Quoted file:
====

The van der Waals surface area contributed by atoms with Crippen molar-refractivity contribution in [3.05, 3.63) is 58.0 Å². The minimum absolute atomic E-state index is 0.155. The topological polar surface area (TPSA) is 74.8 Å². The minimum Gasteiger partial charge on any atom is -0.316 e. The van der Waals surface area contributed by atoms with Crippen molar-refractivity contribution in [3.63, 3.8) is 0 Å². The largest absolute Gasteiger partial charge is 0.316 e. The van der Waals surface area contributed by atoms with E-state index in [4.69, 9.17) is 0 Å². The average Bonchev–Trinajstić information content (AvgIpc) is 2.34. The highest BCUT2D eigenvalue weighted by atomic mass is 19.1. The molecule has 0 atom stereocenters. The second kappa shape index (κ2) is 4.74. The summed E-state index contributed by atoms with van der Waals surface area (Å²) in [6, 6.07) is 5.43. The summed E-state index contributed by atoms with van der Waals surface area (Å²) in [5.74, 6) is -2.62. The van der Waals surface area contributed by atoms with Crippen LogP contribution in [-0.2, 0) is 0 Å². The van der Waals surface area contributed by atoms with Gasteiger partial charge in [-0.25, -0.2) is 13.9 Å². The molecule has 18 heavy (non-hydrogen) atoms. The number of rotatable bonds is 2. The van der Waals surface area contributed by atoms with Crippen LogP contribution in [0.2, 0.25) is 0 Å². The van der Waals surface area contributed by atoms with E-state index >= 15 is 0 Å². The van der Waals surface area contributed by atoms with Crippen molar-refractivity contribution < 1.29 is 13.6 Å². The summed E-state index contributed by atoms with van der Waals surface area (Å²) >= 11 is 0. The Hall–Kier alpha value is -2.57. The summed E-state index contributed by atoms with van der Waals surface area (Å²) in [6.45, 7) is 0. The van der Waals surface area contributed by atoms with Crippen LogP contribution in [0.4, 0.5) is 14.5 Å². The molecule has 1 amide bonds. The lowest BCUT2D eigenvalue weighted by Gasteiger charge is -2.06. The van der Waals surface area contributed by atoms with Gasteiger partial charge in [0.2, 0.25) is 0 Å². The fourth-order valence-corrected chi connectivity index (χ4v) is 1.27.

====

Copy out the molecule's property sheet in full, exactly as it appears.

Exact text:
The van der Waals surface area contributed by atoms with Crippen molar-refractivity contribution in [3.05, 3.63) is 58.0 Å². The minimum absolute atomic E-state index is 0.155. The topological polar surface area (TPSA) is 74.8 Å². The minimum Gasteiger partial charge on any atom is -0.316 e. The van der Waals surface area contributed by atoms with Crippen molar-refractivity contribution in [3.63, 3.8) is 0 Å². The largest absolute Gasteiger partial charge is 0.316 e. The van der Waals surface area contributed by atoms with E-state index in [4.69, 9.17) is 0 Å². The average Bonchev–Trinajstić information content (AvgIpc) is 2.34. The highest BCUT2D eigenvalue weighted by atomic mass is 19.1. The molecule has 0 atom stereocenters. The second kappa shape index (κ2) is 4.74. The summed E-state index contributed by atoms with van der Waals surface area (Å²) in [6, 6.07) is 5.43. The summed E-state index contributed by atoms with van der Waals surface area (Å²) in [5.74, 6) is -2.62. The van der Waals surface area contributed by atoms with Crippen LogP contribution in [-0.2, 0) is 0 Å². The van der Waals surface area contributed by atoms with Gasteiger partial charge in [-0.25, -0.2) is 13.9 Å². The molecule has 18 heavy (non-hydrogen) atoms. The number of rotatable bonds is 2. The van der Waals surface area contributed by atoms with Crippen LogP contribution in [0.2, 0.25) is 0 Å². The van der Waals surface area contributed by atoms with E-state index >= 15 is 0 Å². The van der Waals surface area contributed by atoms with Crippen molar-refractivity contribution < 1.29 is 13.6 Å². The summed E-state index contributed by atoms with van der Waals surface area (Å²) >= 11 is 0. The Hall–Kier alpha value is -2.57. The summed E-state index contributed by atoms with van der Waals surface area (Å²) in [6.45, 7) is 0. The van der Waals surface area contributed by atoms with Crippen LogP contribution in [0.4, 0.5) is 14.5 Å². The molecule has 1 amide bonds. The lowest BCUT2D eigenvalue weighted by Gasteiger charge is -2.06. The van der Waals surface area contributed by atoms with Gasteiger partial charge in [0.2, 0.25) is 0 Å². The fourth-order valence-corrected chi connectivity index (χ4v) is 1.27.